The planned community of Hartness on Greenville’s eastside recently got a new addition, and it’s a tasty one. Located just inside the entrance to the 444-acre development, the Village Kitchen holds sway in the retail complex that serves as the community’s hub.

A hub is exactly what the restaurant will be, a chic, urban space with communal tables and counter service, where executive chef Tanner Marino will delight diners with his all-day menu. It’s a fast-casual spot where you can grab a muffin or pastry on your way to work, huddle over your laptop while you nosh on a buffalo chicken sandwich for lunch, or come back with the family in the evening to dig into flatbreads and small plates fired in the restaurant’s centerpiece pizza oven. Dishes will play on the chef’s Southern heritage, while adding multicultural twists (Italian, Asian, Latin). Much of the produce on the menu will come from the sustainable on-site farm that is the result of a partnership between Hartness and Mill Village Farms (check out the public farmers market on June 18, at 5:30pm).

We’re thoughtfully sourcing great ingredients and putting our own spin on them.

As the community’s heart in the Village Center, the restaurant will weave the Hartness family’s history into its space via a mural of patriarch Tom Hartness, who purchased the Pepsi Bottling rights in Greenville in 1940 and made his fortune developing packaging solutions for soft-drink companies. His collection of vintage soda bottles, dating from 1938 to 1982, fill the shelves above the counter.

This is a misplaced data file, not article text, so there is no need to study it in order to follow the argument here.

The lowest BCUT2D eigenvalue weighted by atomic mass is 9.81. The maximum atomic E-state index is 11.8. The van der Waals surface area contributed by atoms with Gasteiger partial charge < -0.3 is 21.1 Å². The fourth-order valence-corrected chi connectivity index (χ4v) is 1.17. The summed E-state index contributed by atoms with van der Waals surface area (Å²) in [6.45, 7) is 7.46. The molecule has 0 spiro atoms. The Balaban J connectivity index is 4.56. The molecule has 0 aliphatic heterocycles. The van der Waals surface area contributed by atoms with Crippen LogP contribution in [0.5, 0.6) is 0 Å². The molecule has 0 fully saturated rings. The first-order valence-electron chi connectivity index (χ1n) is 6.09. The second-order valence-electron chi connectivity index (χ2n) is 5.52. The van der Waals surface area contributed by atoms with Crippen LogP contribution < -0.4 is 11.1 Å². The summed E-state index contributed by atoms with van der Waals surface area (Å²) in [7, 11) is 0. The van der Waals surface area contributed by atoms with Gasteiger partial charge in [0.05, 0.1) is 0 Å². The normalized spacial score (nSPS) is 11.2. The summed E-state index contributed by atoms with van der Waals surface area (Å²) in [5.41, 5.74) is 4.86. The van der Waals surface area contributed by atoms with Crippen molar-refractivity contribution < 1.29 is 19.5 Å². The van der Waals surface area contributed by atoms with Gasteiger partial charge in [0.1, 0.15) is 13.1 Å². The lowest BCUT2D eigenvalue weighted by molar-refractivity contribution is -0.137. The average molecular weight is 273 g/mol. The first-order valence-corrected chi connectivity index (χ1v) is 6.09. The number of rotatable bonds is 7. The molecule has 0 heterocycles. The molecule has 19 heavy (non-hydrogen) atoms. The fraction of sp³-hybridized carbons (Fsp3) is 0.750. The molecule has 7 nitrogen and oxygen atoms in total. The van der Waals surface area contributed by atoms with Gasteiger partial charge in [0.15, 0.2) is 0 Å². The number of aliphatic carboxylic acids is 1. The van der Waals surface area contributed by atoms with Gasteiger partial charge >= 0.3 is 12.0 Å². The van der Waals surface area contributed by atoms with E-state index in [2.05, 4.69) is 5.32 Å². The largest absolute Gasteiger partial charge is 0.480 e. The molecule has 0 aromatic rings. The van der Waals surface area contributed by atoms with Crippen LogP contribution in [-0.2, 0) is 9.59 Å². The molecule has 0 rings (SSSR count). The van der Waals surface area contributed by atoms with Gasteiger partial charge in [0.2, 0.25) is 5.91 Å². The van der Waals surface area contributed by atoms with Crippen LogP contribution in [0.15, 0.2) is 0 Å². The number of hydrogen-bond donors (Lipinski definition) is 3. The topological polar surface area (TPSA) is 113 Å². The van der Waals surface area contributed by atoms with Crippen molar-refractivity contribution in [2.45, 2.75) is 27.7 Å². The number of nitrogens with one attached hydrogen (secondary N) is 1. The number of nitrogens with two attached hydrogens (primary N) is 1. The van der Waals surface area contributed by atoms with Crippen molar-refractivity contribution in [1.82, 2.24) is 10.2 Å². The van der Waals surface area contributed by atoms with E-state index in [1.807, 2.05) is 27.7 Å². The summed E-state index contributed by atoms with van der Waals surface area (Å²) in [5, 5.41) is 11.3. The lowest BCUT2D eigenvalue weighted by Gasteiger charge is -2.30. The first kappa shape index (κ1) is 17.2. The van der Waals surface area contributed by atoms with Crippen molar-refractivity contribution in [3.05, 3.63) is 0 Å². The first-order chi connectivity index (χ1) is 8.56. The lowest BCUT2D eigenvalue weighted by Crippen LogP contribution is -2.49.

Village Kitchen will hold about 100 seats, divided between indoors and outdoors. As the square footage is too small to accommodate a full bar, the restaurant will be launching a canned cocktail program. “This space is not built to do a lot of things from scratch,” shares Marino. “So for now, we’re thoughtfully sourcing great ingredients and putting our own spin on them.”

Though he was born in Michigan, Marino spent most of his life in the South. He earned his cooking chops in downtown Greenville at Devereaux’s with his mentors Steven Greene and Spencer Thomson. After starting out as a pastry assistant, Marino worked his way up, over six years, to chef de cuisine. “That was my culinary school—on-the-job training,” he says.

He was living with his wife and two small children in Chattanooga and working as the executive chef at the Westin when he heard about the opportunity in Greenville. “I wanted to come back for something special,” the chef explains, referring to the fact that he’ll be managing Village Kitchen as well as the catering and the future fine-dining restaurant at the boutique hotel currently under construction at Hartness. “I think this will be an amazing opportunity. Just like everything with this property, the possibilities are endless.”

Village Kitchen, 2000 Society St, Ste 100, Greenville. Open Tues–Fri 7am–8pm, Sat 8am–9pm, Sun 10am–2:30pm. Closed Mon. (864) 686-7900, villagekitchenhartness.com.


In the Kitchen

These sample savory dishes will get your mouth watering.

Avocado Toast

Breakfast of champions, nine-grain bread is slathered with avocado spread, Roma tomatoes and scallions, and sprinkled with Red Clay Everything Spice.

Chicken & Waffles

Chef Tanner interprets this Southern classic with a cornmeal waffle, Red Clay Hot Honey, and a garnish of pickled okra and peppadew peppers.

Fig & Pig Flatbread

One of the chef’s favorites, this flatbread is layered with goat cheese, prosciutto, and Brown Turkey figs, and topped with arugula dressed in a red-wine reduction.

Hartness Farm Salad

The seasonally changing signature salad will draw from fresh herbs and vegetables grown at the on-site farm.

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